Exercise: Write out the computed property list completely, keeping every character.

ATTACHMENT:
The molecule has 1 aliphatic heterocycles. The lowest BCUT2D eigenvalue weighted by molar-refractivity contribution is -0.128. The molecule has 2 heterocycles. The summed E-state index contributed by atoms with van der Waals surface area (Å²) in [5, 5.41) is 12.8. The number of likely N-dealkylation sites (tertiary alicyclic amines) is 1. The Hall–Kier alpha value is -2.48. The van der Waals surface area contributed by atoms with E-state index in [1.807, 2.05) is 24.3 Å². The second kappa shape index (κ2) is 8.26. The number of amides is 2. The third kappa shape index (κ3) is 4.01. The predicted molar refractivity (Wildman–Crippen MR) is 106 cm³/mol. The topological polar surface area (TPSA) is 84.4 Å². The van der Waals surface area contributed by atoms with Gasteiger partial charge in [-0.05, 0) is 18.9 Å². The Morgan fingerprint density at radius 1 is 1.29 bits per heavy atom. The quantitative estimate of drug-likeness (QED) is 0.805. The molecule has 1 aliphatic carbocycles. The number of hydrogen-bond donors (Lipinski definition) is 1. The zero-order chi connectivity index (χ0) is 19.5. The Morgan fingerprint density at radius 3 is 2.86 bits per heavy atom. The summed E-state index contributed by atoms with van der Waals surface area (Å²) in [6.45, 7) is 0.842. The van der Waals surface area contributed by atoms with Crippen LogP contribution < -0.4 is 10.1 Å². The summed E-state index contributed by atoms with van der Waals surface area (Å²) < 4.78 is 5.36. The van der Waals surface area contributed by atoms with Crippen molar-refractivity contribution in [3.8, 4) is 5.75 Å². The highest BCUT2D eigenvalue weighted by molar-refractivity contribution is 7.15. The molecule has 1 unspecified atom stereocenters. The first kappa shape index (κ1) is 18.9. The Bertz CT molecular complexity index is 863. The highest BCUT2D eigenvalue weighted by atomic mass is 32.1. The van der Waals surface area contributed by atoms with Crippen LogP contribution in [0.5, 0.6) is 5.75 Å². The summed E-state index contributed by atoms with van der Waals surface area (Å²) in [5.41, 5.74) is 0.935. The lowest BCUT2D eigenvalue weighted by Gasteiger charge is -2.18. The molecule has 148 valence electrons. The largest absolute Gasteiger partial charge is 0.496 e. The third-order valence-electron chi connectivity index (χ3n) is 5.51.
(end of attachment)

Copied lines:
The molecule has 1 aliphatic heterocycles. The lowest BCUT2D eigenvalue weighted by molar-refractivity contribution is -0.128. The molecule has 2 heterocycles. The summed E-state index contributed by atoms with van der Waals surface area (Å²) in [5, 5.41) is 12.8. The number of likely N-dealkylation sites (tertiary alicyclic amines) is 1. The Hall–Kier alpha value is -2.48. The van der Waals surface area contributed by atoms with E-state index in [1.807, 2.05) is 24.3 Å². The second kappa shape index (κ2) is 8.26. The number of amides is 2. The third kappa shape index (κ3) is 4.01. The predicted molar refractivity (Wildman–Crippen MR) is 106 cm³/mol. The topological polar surface area (TPSA) is 84.4 Å². The van der Waals surface area contributed by atoms with Gasteiger partial charge in [-0.05, 0) is 18.9 Å². The Morgan fingerprint density at radius 1 is 1.29 bits per heavy atom. The quantitative estimate of drug-likeness (QED) is 0.805. The molecule has 1 aliphatic carbocycles. The number of hydrogen-bond donors (Lipinski definition) is 1. The zero-order chi connectivity index (χ0) is 19.5. The Morgan fingerprint density at radius 3 is 2.86 bits per heavy atom. The summed E-state index contributed by atoms with van der Waals surface area (Å²) in [6.45, 7) is 0.842. The van der Waals surface area contributed by atoms with Crippen LogP contribution < -0.4 is 10.1 Å². The summed E-state index contributed by atoms with van der Waals surface area (Å²) < 4.78 is 5.36. The van der Waals surface area contributed by atoms with Crippen molar-refractivity contribution in [3.8, 4) is 5.75 Å². The highest BCUT2D eigenvalue weighted by molar-refractivity contribution is 7.15. The molecule has 1 unspecified atom stereocenters. The first kappa shape index (κ1) is 18.9. The Bertz CT molecular complexity index is 863. The highest BCUT2D eigenvalue weighted by atomic mass is 32.1. The van der Waals surface area contributed by atoms with Crippen LogP contribution in [0.5, 0.6) is 5.75 Å². The summed E-state index contributed by atoms with van der Waals surface area (Å²) in [5.41, 5.74) is 0.935. The lowest BCUT2D eigenvalue weighted by Gasteiger charge is -2.18. The molecule has 148 valence electrons. The largest absolute Gasteiger partial charge is 0.496 e. The third-order valence-electron chi connectivity index (χ3n) is 5.51.